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The G.o.T.H. (Games on The Hill) players are gearing up for our first game of Sorcerer RPG, yours truly presiding.  We’ve had our planning session, and the game is scheduled to crack wide open in eleven days.  Today’s post is our One-Sheet, describing our “game concept” if you like, thematic direction and the selections we made in customizing the rules of play.

One-Sheet

Notes on Theme, Setting and Genre. Mention any inspirational material.

Casablanca, the movie (1942).  World War II real history was inspirational, but we are picking elements from it, not adopting real history wholesale into the game.

What is the setting: Location and Era?

Casablanca, late 1940.  Crossroads of refugees, outlaws, deserters and resistance fighters from all over the world, war profiteers, black marketeers, corrupt local officials and imperious German officers.  French Morocco is part of “unoccupied France,” but the Nazi army moves across and within its borders with impunity.  There is some unequal treatment of Jewish people in the setting, some ghettos (Mellahs), but no transportation or concentration (yet).  Jews can still operate businesses.  Nazis are searching Europe for objects of divine power and sorcerous lore.  Nazi occult researchers have turned up nothing real – with exceptions possible.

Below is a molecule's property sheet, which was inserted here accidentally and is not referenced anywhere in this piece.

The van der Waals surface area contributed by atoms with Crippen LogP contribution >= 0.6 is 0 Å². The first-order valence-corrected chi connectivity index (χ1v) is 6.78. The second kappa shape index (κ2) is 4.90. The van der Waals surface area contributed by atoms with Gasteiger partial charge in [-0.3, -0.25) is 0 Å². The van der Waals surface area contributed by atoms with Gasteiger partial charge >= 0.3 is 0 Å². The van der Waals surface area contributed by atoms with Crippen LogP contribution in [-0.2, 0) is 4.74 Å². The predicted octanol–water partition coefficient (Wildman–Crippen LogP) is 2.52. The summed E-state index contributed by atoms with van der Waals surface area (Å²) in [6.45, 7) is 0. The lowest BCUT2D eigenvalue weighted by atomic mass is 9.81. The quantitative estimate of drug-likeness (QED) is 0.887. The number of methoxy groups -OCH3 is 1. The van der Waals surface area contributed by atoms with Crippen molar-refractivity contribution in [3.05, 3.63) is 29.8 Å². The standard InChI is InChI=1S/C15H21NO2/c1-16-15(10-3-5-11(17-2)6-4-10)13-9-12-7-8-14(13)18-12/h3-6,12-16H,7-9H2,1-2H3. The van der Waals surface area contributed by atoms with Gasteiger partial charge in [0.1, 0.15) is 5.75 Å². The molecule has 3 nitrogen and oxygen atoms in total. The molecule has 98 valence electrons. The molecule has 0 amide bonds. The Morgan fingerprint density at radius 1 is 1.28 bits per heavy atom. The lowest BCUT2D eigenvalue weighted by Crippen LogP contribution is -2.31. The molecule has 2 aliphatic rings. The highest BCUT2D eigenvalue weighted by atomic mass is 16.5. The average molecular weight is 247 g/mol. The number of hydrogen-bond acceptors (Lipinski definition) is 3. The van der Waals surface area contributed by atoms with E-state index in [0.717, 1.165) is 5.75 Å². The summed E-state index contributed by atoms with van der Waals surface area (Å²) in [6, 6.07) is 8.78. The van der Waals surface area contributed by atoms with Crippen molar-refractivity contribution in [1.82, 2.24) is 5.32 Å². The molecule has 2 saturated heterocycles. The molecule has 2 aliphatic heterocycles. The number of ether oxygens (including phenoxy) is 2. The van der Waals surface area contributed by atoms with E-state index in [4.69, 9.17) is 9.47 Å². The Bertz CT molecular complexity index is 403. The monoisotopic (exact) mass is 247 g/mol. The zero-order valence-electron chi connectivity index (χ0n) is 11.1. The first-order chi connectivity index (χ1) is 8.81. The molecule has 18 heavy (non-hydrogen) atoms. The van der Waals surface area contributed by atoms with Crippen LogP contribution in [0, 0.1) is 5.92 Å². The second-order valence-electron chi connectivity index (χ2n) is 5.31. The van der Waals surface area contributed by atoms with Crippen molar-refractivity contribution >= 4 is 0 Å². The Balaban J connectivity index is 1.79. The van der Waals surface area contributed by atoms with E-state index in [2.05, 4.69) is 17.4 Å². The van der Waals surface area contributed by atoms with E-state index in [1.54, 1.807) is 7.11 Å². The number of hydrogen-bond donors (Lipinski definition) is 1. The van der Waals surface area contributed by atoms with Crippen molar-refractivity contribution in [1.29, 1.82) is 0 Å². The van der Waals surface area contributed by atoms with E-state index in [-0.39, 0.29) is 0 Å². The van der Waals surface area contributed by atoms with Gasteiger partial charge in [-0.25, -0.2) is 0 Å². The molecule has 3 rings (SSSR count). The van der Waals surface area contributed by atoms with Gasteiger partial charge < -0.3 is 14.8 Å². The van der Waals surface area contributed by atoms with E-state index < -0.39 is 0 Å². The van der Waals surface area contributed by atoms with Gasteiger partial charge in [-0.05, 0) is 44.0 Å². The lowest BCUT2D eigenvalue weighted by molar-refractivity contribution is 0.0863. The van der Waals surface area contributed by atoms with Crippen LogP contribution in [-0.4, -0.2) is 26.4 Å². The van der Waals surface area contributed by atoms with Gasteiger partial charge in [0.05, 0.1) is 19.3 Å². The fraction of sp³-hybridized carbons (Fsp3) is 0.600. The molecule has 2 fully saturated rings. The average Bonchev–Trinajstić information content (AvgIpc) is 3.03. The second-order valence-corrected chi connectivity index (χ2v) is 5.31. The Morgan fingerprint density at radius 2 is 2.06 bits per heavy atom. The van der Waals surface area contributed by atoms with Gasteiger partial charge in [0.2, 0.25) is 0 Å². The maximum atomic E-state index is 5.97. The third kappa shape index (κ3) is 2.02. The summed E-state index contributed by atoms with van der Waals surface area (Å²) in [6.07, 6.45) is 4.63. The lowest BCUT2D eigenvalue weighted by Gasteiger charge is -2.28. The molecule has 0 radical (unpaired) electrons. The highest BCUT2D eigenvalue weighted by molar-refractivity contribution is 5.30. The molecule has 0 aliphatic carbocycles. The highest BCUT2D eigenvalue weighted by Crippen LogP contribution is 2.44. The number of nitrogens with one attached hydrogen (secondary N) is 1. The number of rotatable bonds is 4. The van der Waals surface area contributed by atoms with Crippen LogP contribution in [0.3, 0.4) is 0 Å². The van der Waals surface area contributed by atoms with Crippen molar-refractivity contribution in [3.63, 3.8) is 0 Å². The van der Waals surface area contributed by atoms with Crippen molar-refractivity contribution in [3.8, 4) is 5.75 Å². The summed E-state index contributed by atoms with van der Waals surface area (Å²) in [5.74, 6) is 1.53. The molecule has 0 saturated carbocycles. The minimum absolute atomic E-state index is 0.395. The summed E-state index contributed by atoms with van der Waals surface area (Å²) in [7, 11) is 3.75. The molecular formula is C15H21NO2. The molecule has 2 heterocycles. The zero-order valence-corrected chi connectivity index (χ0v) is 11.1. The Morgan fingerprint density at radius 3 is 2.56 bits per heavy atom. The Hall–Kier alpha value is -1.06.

The events of this game will not be a proxy for the greater war at hand.  The players are not trying to defeat the Nazis single-handedly.  This game will be about the personal plights of the player characters – as any Sorcerer game should be – and the war is just part of the setting.

What are Demons?

Impossible beings, with fetishes that they want to play out in the real world.  There is no big demon conspiracy, although they can know each other, have friendships and rivalries.  Like inmates of the same mental institution.

All demons can communicate by speech during the Contact ritual.  Demons take on their Type upon being Summoned.

Demons take names when they first encounter the human world.  Therefore, mix of biblical, Arabic, Sumerian, Greek, Indian names, etc. and (rarely) some modern names.

What are Sorcerers/What is Sorcery?

People who know about real demons, and how to perform the rituals of sorcery.

What is Humanity?

Sanity/Empathy hybrid.  Your Humanity is your ability to empathize with others and to act with compassion.  It is also your ability to maintain a reasoned connection with the human world and society.

What acts risk reducing your personal Humanity?